Folks, the last time I used the joke I'm going to use today for this article, I didn't get it easy. The people of the Upper East Region did not take it kindly at all, so I have sent my good friend, Prof. Mamudu ahead to the region with some dogs and pito to appease the people before I release this article.
Somewhere in the 70's, there was a popular highlife tune by AB Crentsil called "Atia". I must say that "Atia" is indisputably an all-time hit. The lyrics of the song made fun of our brothers and sisters from the north. AB Crentsil in the song, narrated the story of a young man by name Atia who travelled from Bolga to Kumasi to seek greener pastures, but instead of him sticking to dog meat and pito which are favourites of our friends from the north, drank apketeshie to death.
The people of the north were irked by AB's song and decided to teach him some lessons. AB was on a nation-wide musical tour, and the people of Bolga waited patiently till it got to their turn; and the organisers had a windfall --- the Catering Rest House where the event took place was fully packed. Uncle AB played songs upon songs without playing "Atia" because an informant had hinted him that the people had planned to beat him up if he played that tune.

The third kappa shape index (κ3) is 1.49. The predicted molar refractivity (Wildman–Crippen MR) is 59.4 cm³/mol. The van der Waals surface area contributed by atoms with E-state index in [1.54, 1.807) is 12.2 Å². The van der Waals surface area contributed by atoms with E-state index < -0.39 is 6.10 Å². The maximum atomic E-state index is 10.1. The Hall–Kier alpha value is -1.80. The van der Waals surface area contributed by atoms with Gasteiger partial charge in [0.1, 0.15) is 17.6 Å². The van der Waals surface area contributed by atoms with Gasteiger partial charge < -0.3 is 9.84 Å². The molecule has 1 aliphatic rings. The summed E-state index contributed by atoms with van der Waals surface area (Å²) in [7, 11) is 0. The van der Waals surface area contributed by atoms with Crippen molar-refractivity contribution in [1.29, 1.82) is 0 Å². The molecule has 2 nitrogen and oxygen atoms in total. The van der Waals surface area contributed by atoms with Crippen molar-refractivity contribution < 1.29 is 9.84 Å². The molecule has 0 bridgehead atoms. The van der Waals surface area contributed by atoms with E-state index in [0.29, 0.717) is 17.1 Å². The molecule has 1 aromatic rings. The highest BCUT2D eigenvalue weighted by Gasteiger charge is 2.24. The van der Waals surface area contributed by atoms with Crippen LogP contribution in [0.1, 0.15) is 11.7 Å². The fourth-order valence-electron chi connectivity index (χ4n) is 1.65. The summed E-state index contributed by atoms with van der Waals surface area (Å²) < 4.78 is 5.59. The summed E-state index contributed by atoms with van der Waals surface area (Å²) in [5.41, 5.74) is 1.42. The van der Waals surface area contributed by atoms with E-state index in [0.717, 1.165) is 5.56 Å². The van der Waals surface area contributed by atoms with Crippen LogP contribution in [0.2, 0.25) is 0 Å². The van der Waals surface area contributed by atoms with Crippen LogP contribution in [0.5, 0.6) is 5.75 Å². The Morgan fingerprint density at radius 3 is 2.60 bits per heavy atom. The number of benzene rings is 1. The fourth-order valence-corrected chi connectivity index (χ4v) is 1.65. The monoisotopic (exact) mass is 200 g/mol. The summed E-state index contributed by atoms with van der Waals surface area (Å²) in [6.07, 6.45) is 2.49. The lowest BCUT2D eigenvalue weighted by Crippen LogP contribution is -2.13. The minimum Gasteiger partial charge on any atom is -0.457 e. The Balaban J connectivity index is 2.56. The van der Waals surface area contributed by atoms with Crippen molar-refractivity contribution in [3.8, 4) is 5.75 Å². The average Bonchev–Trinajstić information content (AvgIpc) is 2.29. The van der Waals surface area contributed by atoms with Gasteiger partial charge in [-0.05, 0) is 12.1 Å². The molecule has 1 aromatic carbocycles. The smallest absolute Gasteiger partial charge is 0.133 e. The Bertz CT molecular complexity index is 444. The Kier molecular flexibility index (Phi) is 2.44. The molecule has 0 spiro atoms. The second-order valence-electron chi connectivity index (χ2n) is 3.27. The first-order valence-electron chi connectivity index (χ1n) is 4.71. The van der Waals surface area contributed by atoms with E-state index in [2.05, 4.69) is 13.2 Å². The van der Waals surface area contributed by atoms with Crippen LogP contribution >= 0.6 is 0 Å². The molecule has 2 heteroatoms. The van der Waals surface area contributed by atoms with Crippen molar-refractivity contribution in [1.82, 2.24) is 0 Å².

The show was coming to an end and still "Atia" had not been played. AB handed his microphone over to one of his boys to continue with the show while he took a rest backstage. An angry youth approached him and whispered to him in imperfect twi, "AB, whether you play "Atia" or not ye be fii wo."
I thought the story of Atia is old and not relevant today, but trouble come oo, about 4.5 million victims of collapsed banks and that of 2.5 million galamseyers who are steeped in poverty, want, misery and hopelessness; and are carrying their disappointments with them like the way Catholics carry their rosaries, are very furious.
In fact, I overheard some of them having a discussion on how they were suffering, and I eavesdropped. They said that whether the EC uses a new voters' register or not they will fii Nana on December 7, 2020. And knowing very well that from the records, a presidential candidate in Ghana needs less than 6 million votes to win a presidential election, I said to myself, "Kikikikikiki, aye ka."